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Minnesota Vikings owner Zygi Wilf's patience pays off

ST. PAUL, Minn. -- Zygi and Mark Wilf approached the steps of the Minnesota state Capitol building, and were immediately swarmed by high-fives and cheers from Minnesota Vikings fans.

The Vikings owners beamed as they celebrated finally landing public funding for a new $975 million stadium that will keep the team in Minnesota for another generation.

For two East Coast brothers whose purchase of the team in 2005 was viewed with skepticism and nervousness by a community that has lost professional sports franchises before, the Wilfs sure have come a long way -- in the eyes of the fans and state lawmakers.

"We're here to stay," Zygi Wilf said Thursday night at a press conference to celebrate the passage of a stadium bill.

The Wilfs have been pushing for a new stadium to replace the drab and outdated Metrodome ever since they arrived seven years ago. And no matter how many times they assured everyone they were committed to staying in Minnesota, their lack of roots in the meat-and-potatoes Midwest served to undercut their efforts.

Glitzy Los Angeles always loomed in the background, with fans worrying that the nation's second-largest city would steal the Vikings away from mid-market Minnesota much like it stole the Lakers back in 1960.

As the Wilfs ran into road block after road block, frustrations ran high both inside and outside the organization. They were continually told to wait their turn while other facilities were built for the Twins and University of Minnesota football team, and many thought they would have to threaten to move or sell the team to get any traction with legislators who had grown weary of stadium politics.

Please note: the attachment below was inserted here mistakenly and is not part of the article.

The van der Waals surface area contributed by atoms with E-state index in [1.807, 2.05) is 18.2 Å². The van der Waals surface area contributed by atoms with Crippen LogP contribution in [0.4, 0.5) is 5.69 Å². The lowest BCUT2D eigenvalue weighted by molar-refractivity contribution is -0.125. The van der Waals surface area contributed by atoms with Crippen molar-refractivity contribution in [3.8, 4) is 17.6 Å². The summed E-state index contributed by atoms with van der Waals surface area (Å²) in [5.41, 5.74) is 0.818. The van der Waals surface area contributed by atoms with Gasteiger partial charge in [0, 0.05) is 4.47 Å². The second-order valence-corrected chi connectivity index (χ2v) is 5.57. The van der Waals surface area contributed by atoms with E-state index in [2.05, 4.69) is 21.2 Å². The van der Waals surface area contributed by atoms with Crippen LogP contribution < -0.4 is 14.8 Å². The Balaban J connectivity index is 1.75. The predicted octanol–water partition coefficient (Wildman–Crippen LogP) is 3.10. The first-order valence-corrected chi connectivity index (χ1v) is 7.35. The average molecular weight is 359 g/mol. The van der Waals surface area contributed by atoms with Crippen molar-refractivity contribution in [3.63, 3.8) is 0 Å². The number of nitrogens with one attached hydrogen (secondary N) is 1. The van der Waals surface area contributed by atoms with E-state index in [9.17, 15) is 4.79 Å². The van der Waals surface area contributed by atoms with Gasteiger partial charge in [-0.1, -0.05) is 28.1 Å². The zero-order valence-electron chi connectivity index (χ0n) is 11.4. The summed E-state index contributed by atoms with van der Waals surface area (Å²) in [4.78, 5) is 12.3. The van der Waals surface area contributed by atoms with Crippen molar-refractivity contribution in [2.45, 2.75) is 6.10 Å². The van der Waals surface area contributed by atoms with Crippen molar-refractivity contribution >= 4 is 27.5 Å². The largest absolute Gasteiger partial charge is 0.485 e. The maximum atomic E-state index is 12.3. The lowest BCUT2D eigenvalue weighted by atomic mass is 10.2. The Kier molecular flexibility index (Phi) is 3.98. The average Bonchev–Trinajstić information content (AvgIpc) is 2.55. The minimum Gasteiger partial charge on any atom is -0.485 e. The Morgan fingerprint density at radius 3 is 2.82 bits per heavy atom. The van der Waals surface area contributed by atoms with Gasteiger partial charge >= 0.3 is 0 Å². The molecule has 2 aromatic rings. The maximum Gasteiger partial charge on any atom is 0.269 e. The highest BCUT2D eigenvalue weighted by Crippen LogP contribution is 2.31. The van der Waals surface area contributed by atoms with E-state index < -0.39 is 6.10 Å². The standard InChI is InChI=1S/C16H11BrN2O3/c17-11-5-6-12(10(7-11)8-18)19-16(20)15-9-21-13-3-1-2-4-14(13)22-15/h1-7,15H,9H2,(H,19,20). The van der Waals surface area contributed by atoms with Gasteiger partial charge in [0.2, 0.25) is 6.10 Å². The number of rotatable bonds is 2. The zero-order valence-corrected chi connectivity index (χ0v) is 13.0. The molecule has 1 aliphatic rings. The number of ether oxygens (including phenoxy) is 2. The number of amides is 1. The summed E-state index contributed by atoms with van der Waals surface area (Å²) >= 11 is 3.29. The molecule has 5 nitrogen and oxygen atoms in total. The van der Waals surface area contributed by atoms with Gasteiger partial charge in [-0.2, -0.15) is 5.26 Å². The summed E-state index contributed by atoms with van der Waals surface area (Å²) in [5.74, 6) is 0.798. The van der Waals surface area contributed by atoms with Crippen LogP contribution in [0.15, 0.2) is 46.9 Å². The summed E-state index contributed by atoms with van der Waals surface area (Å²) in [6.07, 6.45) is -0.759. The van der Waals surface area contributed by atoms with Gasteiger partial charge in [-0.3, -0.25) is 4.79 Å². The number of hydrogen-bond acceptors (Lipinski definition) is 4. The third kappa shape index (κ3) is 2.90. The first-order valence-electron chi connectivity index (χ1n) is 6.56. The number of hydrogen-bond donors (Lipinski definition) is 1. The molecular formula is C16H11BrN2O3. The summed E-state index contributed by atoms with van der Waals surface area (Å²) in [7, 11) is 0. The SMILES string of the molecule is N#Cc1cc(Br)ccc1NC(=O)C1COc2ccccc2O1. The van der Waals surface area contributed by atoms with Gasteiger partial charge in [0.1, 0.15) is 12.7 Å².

From the day they arrived in the Twin Cities, Zygi and Mark steadfastly refused to play that card, perhaps compromising the built-in leverage they had to pressure lawmakers in the process.

"We knew from day one that we were going to fight to ensure that this day would come," Zygi Wilf said. "Our commitment to having Viking football here for generations was always the overriding factor."

It came down to the wire. The Vikings' lease at the Metrodome expired last season and setback after setback threatened the franchise's 51-year history in Minnesota.

Separate deals with Anoka County in suburban Minneapolis and Arden Hills in suburban St. Paul fell through in previous years, and this legislative session went into overtime as supporters and opponents vehemently argued their positions.

The Wilfs had to pledge $50 million more to close the deal. The Vikings and NFL will put $477 million toward the project, the state has pledged $348 million and the City of Minneapolis will chip in $150 million.

Now Vikings fans can exhale, secure that Minnesota will not join the list of cities -- Baltimore, Cleveland, Los Angeles, St. Louis, Houston -- that have lost NFL franchises and had to scramble to try to get one back.

The new stadium should be ready for the 2016 season, and the two brothers who were once outsiders will have a new home -- in their new home -- for decades to come.

"This will be truly special," Mark Wilf said. "As hard as we've worked for this day, we will commit going forward that this will be first class and special, and something that all Minnesotans can be truly proud of."

Copyright 2012 by The Associated Press

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